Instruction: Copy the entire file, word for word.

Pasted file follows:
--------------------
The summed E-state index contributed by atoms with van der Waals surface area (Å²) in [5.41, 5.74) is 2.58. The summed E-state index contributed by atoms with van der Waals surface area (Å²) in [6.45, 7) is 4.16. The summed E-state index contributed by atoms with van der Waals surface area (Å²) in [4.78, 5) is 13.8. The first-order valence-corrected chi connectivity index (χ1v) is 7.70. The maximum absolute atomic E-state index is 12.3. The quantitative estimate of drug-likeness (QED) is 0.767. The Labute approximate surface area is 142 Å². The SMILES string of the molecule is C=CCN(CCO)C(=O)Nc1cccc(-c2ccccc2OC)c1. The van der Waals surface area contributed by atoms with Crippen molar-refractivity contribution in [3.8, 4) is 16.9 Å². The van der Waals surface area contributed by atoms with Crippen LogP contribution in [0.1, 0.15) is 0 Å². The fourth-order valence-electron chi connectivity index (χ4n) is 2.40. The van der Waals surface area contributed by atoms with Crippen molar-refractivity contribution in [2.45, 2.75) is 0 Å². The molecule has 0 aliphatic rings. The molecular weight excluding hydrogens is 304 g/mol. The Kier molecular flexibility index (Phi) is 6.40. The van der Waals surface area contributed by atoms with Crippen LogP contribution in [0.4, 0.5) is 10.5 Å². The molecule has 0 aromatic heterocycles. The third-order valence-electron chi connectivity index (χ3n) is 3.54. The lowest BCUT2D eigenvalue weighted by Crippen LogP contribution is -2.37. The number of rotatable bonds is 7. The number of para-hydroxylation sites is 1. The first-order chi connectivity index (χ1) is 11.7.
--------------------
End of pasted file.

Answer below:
The summed E-state index contributed by atoms with van der Waals surface area (Å²) in [5.41, 5.74) is 2.58. The summed E-state index contributed by atoms with van der Waals surface area (Å²) in [6.45, 7) is 4.16. The summed E-state index contributed by atoms with van der Waals surface area (Å²) in [4.78, 5) is 13.8. The first-order valence-corrected chi connectivity index (χ1v) is 7.70. The maximum absolute atomic E-state index is 12.3. The quantitative estimate of drug-likeness (QED) is 0.767. The Labute approximate surface area is 142 Å². The SMILES string of the molecule is C=CCN(CCO)C(=O)Nc1cccc(-c2ccccc2OC)c1. The van der Waals surface area contributed by atoms with Crippen molar-refractivity contribution in [3.8, 4) is 16.9 Å². The van der Waals surface area contributed by atoms with Crippen LogP contribution in [0.1, 0.15) is 0 Å². The fourth-order valence-electron chi connectivity index (χ4n) is 2.40. The van der Waals surface area contributed by atoms with Crippen molar-refractivity contribution in [2.45, 2.75) is 0 Å². The molecule has 0 aliphatic rings. The molecular weight excluding hydrogens is 304 g/mol. The Kier molecular flexibility index (Phi) is 6.40. The van der Waals surface area contributed by atoms with Crippen LogP contribution in [0.4, 0.5) is 10.5 Å². The molecule has 0 aromatic heterocycles. The third-order valence-electron chi connectivity index (χ3n) is 3.54. The lowest BCUT2D eigenvalue weighted by Crippen LogP contribution is -2.37. The number of rotatable bonds is 7. The number of para-hydroxylation sites is 1. The first-order chi connectivity index (χ1) is 11.7.